The final budget that we ended up with was infinitely better than the one that the Legislature had originally put forward. The UW system regents, and President Cross, were a major part of the boots-on-the-ground, politically competent work that was done to help legislators see a broader picture, and not one that the legislators would see as based on emotion or ideological differences. In that way I believe we did all we could.
I respect those who disagree and say we should have protested and been much more vocal. I understand that method of effecting change. But I think it has been demonstrated that large emotional protests do not move this Legislature or governor at all. If anything, they allow those parties to portray their opponents as silly or irrational, people who skip work to protest.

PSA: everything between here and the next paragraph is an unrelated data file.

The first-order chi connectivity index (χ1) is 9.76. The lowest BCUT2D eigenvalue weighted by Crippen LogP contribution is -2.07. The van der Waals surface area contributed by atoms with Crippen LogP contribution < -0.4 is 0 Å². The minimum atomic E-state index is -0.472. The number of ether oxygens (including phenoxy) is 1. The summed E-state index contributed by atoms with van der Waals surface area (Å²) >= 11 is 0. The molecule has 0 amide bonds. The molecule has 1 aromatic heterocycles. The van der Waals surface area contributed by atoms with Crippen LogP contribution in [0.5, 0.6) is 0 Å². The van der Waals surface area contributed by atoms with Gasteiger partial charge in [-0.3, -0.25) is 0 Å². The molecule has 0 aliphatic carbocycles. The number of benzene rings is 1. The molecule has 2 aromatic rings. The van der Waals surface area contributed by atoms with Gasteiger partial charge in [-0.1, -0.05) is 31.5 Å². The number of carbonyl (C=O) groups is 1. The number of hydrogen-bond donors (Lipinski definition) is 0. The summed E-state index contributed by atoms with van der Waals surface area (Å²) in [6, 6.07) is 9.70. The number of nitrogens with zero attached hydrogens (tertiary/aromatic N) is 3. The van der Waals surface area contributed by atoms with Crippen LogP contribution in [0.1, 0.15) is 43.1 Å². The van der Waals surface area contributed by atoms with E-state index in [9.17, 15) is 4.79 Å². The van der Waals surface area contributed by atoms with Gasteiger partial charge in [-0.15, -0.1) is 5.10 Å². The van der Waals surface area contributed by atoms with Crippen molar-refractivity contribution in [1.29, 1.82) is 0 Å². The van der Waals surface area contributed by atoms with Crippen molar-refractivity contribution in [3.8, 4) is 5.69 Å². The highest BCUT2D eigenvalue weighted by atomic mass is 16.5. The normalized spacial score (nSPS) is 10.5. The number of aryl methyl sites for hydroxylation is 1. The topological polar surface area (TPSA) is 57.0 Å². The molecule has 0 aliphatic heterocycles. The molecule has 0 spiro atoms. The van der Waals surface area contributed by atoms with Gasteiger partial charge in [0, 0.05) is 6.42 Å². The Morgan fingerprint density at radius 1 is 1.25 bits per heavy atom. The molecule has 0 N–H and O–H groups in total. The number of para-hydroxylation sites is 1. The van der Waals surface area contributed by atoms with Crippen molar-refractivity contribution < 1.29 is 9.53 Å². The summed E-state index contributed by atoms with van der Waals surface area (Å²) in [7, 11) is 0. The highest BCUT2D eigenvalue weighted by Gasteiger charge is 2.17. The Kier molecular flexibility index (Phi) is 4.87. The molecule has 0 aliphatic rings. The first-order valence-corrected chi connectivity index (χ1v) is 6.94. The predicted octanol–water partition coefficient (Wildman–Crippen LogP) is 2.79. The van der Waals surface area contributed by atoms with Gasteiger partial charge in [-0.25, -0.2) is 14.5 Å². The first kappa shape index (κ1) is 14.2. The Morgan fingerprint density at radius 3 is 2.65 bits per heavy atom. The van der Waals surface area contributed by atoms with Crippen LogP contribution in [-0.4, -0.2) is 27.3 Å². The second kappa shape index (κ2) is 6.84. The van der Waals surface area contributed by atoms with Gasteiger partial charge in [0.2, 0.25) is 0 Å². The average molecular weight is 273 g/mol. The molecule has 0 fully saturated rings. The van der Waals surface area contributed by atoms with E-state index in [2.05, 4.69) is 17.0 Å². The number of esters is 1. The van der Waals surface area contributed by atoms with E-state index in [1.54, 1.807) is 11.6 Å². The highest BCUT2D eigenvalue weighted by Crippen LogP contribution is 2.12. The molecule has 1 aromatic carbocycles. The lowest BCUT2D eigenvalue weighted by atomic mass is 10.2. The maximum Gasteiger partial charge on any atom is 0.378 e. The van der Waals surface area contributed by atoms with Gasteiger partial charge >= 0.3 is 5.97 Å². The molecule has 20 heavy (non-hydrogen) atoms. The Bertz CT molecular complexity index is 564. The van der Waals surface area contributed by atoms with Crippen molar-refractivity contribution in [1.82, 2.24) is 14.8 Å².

Q. Your letter says you understand "the unwavering negative stigma and contempt legislators have for tenure." Why do you think they look upon tenure so unfavorably?
A. Many of the legislators in Wisconsin, particularly conservative Republicans who take issue with tenure and more funding for the UW system in general, have a very capitalistic, entrepreneurial ideology about economics and how you live a life and support yourself. I met with members of the Legislature who had an eighth-grade education and had built their own company.